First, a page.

Tuesday, 22 of January of 2019

Economics. Explained.  

GDP

December 21, 2018

The final revision to third quarter GDP growth came in at 3.4% which  compares to 4.2% growth in the second quarter.  For 2017 as a whole GDP rose 2.5%.  We expect GDP growth of 3.1% this year and 2.8% in 2019.

Final sales, which is GDP excluding the change in business inventories slowed to 1.0% in the third quarter after having surged 5.4% in the second quarter.   Over the past year final sales have risen 2.9%.  In the third quarter inventories  climbed $89.8 billion after having actually declined  $36.8 billion in the second quarter.  Thus, inventories  added 2.4% to GDP growth in the third quarter.  Inventories are expected to rise by roughly $75 billion per quarter in the quarters ahead.

Final sales to domestic purchasers excludes both the change in inventories and trade rose by 2.9% in the third quarter after having risen 4.0% in the second quarter.  Over the past year this series has risen at a 3.3% pace.  The deficit for net exports widened by $108.7 billion in the third quarter after having narrowed by $61.4 billion in the second quarter which means that the trade component subtracted 1.9% from GDP growth in the third quarter after having added 1.4% to GDP growth in the second quarter.  In the third quarter exports declined 4.9% while imports surged by 9.3%.

Consumption spending rose 3.5% in the third quarter.  Steady employment gains of about 200 thousand per month should boost  income.  The consumer has little debt.  And interest rates remain relatively low.  Everything related to the consumer seems quite solid.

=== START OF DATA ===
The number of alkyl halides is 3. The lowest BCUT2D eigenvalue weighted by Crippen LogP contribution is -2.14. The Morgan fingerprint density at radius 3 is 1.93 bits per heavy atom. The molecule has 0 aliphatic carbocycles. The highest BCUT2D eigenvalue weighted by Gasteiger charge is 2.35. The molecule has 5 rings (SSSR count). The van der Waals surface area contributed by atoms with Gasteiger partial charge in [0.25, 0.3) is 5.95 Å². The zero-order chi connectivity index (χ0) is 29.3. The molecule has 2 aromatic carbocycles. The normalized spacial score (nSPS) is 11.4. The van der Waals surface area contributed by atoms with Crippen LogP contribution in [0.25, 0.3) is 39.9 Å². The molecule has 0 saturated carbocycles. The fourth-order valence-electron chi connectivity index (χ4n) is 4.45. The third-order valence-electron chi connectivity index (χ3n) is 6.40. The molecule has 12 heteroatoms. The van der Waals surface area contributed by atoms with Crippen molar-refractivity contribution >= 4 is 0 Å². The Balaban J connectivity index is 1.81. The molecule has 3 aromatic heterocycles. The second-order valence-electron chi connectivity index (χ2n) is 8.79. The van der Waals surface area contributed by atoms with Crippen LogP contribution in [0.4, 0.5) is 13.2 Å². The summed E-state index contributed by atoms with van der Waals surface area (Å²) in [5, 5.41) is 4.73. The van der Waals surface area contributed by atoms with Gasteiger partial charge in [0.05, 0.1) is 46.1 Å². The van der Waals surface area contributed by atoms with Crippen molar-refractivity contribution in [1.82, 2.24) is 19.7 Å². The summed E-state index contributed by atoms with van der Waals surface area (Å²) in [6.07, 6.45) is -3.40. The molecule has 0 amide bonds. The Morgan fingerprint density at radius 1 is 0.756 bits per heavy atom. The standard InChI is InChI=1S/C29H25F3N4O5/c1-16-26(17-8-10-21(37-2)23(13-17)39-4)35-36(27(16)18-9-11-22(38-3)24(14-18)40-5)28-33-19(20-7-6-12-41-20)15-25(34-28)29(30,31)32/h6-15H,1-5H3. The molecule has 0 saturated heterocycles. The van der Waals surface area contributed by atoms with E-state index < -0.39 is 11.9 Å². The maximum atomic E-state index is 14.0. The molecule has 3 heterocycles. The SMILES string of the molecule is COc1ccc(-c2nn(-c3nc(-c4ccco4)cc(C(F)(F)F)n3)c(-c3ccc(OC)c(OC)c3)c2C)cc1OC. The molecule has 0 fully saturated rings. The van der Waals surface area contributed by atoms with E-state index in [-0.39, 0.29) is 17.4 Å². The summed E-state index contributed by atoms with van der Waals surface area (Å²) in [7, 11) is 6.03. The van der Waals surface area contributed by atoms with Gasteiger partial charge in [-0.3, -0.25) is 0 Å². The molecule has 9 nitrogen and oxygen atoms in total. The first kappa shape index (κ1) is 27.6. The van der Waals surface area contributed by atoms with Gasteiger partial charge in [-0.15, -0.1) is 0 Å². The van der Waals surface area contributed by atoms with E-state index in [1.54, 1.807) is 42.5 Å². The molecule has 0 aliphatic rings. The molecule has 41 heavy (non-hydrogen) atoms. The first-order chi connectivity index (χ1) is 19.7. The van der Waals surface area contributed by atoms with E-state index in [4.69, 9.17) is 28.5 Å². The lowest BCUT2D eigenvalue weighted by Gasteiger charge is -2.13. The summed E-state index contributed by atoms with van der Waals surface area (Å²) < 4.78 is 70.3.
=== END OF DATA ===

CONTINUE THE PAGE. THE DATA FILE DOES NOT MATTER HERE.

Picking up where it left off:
Nonresidential investment rose just 2.5% in the third quarter after  having climbed by 8.7% in the second quarter.  For 2017 nonresidential investment climbed 6.3%.  We expect nonresidential investment to  increase  7.2% in 2018 and 6.5% in 2019 as corporate tax cuts, relief from an onerous regulatory burden,  and some repatriation of earnings from overseas contribute to the run-up.

Residential investment declined 3.6% in the third quarter after having declined 1.3% in the second quarter and 3.4% in the first quarter.   For 2017 as a whole residential investment rose 3.8%    While demand has softened a bit, builders are having an increasingly difficult time finding qualified workers which curtails growth in this category.   We expect residential investment to decline 2.1% in 2018 and be unchanged in 2019.

The foreign sector as measured by the deficit for real net exports widened by $108.7 billion in the third quarter to -$949.7 billion after having narrowed by $61.4 billion in the second quarter.  Exports declined 4.9% in the third quarter while imports surged by 9.3%.  We expect the deficit for net exports to subtract 0.1% from GDP growth this year and subtract 0.2% from GDP growth in 2019.

Federal government spending rose 3.5% in the third quarter.  We expect Federal government spending to rise 3.3% this year as defense spending rises while non-defense spending is relatively unchanged.  Look for a further increase of about 3.5% in 2019.

Following GDP growth of  2.5% in 2017 we expect growth of  3.1% in 2018 given the individual and corporate tax cuts and some repatriation of earnings from overseas, and 2.8% in 2019.

Stephen Slifer

NumberNomics

Charleston, SC


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